Why your Child Should See An Orthodontist By Age 7

As a parent, you probably already know that regular dental visits are an essential part of keeping your child’s smile healthy. What you may not know is that orthodontic evaluations are just as important! Early exams can help ensure a healthy and functioning mouth, but since many people tend to associate orthodontics with teens in braces, you might not even be aware that this is an option. That’s why your child should see an orthodontist by age 7.

Here at Jennings Orthodontics, we see patients of all ages, from children right up to senior citizens. After all, it’s never too early or late to take an interest in oral health! 

Yet parents are often confused when we talk about seeing young children, since most of them still have developing mouths with many baby teeth left. This is a good thing, though, and exactly why the American Association of Orthodontists recommends that all children have their first orthodontic evaluation by around the age of seven!

Having an experienced orthodontist like Dr. Jennings evaluate a child’s mouth at this stage means potential orthodontic issues can be diagnosed before they have the chance to develop into something more serious. It allows them to take a “watch and wait” approach, or look at age-appropriate treatment if necessary.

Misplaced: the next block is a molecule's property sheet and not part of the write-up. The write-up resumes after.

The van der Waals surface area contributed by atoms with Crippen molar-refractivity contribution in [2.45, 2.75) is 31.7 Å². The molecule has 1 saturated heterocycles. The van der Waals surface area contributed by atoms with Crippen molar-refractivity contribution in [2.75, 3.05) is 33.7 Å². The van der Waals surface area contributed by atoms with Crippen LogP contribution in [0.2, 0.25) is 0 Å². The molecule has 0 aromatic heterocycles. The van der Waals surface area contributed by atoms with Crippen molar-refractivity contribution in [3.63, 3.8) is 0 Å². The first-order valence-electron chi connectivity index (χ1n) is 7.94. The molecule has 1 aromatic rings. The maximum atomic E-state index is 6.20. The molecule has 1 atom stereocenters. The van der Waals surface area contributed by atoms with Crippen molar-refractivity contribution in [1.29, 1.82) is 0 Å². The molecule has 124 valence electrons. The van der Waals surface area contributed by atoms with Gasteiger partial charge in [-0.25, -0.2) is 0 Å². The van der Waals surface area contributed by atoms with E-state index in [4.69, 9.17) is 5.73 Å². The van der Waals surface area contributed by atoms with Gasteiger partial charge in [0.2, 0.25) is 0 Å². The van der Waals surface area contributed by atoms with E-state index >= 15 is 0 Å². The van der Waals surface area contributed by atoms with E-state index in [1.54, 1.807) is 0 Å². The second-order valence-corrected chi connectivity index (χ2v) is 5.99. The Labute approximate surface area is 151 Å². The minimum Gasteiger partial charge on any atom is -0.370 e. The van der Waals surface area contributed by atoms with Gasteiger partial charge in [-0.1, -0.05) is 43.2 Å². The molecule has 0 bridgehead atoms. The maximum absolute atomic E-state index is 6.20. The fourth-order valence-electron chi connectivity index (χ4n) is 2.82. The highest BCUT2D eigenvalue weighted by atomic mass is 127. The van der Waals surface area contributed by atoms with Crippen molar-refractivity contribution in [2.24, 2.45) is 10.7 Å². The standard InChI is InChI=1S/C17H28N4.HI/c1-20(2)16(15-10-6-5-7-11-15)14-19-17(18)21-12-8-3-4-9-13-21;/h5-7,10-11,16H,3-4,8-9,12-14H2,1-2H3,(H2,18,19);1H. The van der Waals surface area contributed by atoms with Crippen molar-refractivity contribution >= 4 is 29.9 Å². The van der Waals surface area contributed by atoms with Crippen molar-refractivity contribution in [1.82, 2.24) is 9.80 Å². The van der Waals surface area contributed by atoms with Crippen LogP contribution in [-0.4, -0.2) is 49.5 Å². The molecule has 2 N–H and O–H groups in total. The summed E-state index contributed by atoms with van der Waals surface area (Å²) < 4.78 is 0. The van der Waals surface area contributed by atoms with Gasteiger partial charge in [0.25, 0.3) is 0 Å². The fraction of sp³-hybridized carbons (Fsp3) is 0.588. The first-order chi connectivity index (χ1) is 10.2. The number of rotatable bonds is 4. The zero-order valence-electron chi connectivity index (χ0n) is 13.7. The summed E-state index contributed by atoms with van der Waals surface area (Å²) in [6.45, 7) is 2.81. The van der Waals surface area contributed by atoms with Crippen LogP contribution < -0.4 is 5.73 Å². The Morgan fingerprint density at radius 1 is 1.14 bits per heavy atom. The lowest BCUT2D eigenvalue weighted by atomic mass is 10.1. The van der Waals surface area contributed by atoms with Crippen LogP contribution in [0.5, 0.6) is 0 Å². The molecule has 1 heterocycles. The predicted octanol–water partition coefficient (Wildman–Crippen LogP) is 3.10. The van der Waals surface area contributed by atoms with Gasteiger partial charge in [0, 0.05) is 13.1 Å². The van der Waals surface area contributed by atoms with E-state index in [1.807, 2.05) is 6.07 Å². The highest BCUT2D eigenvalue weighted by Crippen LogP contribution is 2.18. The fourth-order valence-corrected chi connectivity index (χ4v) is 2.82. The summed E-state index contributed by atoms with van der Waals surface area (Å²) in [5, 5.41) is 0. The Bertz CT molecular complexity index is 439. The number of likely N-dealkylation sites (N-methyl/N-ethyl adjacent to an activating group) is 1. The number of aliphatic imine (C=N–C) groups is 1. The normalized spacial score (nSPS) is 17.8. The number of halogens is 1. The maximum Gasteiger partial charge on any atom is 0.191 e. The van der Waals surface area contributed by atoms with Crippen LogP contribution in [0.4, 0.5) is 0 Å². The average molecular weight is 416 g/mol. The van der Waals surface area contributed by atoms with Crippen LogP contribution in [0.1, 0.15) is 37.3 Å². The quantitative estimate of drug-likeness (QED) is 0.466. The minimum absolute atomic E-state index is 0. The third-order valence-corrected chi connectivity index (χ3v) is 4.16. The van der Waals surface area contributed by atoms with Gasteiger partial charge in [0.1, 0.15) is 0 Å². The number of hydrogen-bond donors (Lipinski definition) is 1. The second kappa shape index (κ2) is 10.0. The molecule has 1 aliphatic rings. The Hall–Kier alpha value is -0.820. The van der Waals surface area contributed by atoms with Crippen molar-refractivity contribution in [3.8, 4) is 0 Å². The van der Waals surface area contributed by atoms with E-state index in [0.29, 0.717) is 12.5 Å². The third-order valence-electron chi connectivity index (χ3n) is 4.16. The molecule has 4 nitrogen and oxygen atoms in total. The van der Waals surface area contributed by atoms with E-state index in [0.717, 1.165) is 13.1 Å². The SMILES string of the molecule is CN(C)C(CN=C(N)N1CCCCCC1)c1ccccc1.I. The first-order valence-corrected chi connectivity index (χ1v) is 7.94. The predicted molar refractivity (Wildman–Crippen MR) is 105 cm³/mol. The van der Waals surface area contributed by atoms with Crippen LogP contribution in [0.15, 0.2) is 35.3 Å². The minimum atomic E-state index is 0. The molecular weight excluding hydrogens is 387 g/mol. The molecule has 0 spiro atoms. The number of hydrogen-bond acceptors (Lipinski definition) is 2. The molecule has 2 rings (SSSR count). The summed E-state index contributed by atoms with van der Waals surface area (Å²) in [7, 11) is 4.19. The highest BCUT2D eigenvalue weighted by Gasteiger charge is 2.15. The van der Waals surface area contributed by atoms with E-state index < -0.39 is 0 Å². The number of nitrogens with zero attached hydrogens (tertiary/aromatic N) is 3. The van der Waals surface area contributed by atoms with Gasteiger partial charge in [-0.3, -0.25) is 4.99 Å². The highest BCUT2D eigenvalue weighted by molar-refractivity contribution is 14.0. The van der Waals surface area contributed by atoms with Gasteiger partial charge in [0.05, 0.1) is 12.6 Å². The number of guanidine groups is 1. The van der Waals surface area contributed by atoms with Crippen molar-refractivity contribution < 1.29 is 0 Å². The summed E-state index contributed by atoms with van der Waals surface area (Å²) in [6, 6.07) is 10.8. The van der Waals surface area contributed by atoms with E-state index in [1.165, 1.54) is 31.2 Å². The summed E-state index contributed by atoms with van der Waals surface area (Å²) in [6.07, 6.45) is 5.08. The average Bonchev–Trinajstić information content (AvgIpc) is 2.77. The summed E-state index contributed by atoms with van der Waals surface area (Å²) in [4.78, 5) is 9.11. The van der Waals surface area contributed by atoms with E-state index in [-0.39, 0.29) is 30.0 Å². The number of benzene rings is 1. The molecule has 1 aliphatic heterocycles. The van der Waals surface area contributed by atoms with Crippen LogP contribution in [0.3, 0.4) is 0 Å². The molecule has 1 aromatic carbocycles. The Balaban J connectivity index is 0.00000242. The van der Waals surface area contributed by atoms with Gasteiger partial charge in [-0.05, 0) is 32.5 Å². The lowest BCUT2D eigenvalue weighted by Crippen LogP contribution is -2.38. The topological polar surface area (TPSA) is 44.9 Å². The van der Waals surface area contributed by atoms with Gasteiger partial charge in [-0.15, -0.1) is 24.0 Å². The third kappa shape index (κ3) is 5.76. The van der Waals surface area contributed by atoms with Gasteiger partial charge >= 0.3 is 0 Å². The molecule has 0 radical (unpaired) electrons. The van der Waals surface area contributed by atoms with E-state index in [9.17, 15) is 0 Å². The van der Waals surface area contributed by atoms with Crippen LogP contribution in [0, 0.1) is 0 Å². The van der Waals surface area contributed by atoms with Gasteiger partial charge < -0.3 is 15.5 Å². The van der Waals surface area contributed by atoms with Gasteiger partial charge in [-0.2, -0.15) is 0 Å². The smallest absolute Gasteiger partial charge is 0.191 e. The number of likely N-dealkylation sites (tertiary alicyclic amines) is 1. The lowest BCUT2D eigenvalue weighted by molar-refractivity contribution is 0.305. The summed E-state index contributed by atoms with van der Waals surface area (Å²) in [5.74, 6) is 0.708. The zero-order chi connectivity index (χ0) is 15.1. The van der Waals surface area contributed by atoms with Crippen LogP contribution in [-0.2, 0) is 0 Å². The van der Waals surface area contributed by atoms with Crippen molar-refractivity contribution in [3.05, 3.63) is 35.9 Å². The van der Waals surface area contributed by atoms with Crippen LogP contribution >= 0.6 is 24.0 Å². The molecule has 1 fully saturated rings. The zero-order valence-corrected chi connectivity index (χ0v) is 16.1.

Our team has worked with many young patients in our community, and have seen the positive impact that preventive care can have on their oral health. If you have a young child around seven years old, we’d love to schedule a visit to meet you both and take a look at their dental development! During this initial appointment, Dr. Jennings will be checking for a number of issues to determine if orthodontic treatment is recommended at any point. To learn more about what she’ll be looking for, keep reading below! 

Crowding and spacing issues

Orthodontists are trained to assess problems with excessive crowding or spacing of a child’s teeth when they’re fairly young. They’re also able to tell if any issues are likely to develop later on in life. Trouble with spacing can show up when a tooth is lost prematurely, where one has never developed, or with teeth that are too small or spaced apart. If it’s crowding that’s an issue, it can often be corrected by expanding the arches or removing certain teeth.

Tooth loss and eruption